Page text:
So is our board merely a ceremonial body rubber-stamping the CBILD way?
One of the most crucial issues in all this is a methodology developed by clinical psychologist Dr. John Carver called policy governance. Its supporters promote it with a fervor bordering on religious; say anything less than glowing about it, and that fervor turns to defensive attack.
There seem to be very few willing to critically examine —much less question — its tenets and paradigm.
One of the “essential elements” of policy governence is that boards only address “ends” — that is, matters of organizational purpose — and steer clear of any involvement in “means” — all other matters (e.g., day-to-day operations, dealing with any staff beyond the CEO or general manager, etc.).
However, one of the most disturbing “essential elements” is the ironclad tenet that the board “speak with one voice.” Dissent is allowed only as part of the discussion leading up to any decision; once a decision is made by the board, all members must support the decision no matter what.
To ensure absolute loyalty, board members are required to sign a code-of-conduct agreement (template provided by CDS); violating the code by speaking out against a board decision, for example, is forbidden: the board member must resign.
Policy governance is, like so many other “groundbreaking” solutions to perceived problems, a one-size-fits-all model, and therein lies not only the seed for the next hot trend in solving the problems created by the previous system. Therein lies the rub that is wearing the very fabric of cooperative structures to a threadbare rag.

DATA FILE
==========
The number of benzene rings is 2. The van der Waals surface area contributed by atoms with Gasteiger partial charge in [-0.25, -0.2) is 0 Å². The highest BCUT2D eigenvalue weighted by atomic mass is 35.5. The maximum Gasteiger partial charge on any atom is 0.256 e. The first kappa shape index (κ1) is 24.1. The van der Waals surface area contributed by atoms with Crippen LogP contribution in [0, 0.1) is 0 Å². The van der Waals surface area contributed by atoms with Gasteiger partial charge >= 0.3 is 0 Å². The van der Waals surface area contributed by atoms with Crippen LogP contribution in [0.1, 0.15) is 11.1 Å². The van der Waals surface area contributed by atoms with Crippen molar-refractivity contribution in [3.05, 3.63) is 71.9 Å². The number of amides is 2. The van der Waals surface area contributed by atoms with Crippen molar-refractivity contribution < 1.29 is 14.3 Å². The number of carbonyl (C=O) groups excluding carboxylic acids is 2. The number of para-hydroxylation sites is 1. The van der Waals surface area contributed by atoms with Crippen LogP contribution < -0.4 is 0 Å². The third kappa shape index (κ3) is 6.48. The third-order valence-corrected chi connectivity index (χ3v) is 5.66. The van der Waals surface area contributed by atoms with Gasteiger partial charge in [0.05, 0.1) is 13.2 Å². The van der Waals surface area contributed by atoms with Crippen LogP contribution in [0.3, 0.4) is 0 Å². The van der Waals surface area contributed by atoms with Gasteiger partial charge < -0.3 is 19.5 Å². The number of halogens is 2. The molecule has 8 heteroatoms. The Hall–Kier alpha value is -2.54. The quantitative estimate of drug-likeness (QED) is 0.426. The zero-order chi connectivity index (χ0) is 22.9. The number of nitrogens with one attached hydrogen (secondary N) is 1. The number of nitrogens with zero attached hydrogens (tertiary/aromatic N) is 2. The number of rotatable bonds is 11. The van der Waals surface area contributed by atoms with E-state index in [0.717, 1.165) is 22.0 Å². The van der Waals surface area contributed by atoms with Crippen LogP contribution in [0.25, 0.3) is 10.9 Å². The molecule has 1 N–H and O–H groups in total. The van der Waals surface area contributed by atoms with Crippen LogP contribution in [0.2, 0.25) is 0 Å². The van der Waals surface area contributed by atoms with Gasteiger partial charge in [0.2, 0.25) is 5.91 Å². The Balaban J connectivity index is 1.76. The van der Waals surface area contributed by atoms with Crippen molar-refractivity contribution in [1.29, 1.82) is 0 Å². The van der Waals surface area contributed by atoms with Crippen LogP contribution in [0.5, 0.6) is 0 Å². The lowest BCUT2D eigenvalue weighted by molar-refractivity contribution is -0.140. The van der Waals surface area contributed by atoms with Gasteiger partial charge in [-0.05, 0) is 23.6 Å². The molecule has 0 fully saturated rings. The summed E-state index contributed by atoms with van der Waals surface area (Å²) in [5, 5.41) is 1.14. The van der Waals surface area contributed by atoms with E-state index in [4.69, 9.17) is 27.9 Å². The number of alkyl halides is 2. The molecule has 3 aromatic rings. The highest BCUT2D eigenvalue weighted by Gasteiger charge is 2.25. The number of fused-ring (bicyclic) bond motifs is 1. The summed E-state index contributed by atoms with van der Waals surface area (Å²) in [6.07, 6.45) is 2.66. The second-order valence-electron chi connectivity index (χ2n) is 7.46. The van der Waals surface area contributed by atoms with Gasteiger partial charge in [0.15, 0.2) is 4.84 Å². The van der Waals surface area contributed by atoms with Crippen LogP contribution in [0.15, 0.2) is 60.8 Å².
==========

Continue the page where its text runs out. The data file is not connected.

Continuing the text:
It is also an approach developed by one man, based on his experiences on a hierarchical, corporate-model board. It’s merely his perspective and his worldview, which rejects divergence or the need to adapt to individual realities. Yet, it’s been taken to be a dogma that is infallible and applicable to all governing bodies.
In reality, policy governance works well in hierarchical structures; however, it undermines the fundamental philosophy of the cooperative paradigm. Cooperatives can only exist — and thrive — through participatory democracy, diversity of thought, member engagement and, above all, the ability to value and encourage dissent as a normal and even necessary part of healthy governance practice.
True democracy demands that we value and strengthen community by being questioning individuals who speak up. Our society, however, has taught us to conform to the group even while placing excess value on individualism, especially the individual we must follow.
No wonder, then, that when the policy governance model states unequivocally that the policies made by the board must “establish control over the entire organization,” co-op boards across the country adopt this mandate unquestioningly. And when members protest, we are branded and dismissed as “alarmist,” “uninformed,” “micro-managers,” and worse.
The model also mandates that these new policies must replace “more traditional documents such as mission statements, strategic plans, and budgets” and a crucial part of this governance shift is rewriting the bylaws.
That’s where the bylaws template provided by CDS to the Putney Food Co-op board comes in.
And so this begs the most important question of all: Do the member owners have any voice left, or is CDS dictating the means, the ends, and all the policies, procedures, and bylaws in between that govern the Putney Food Co-op?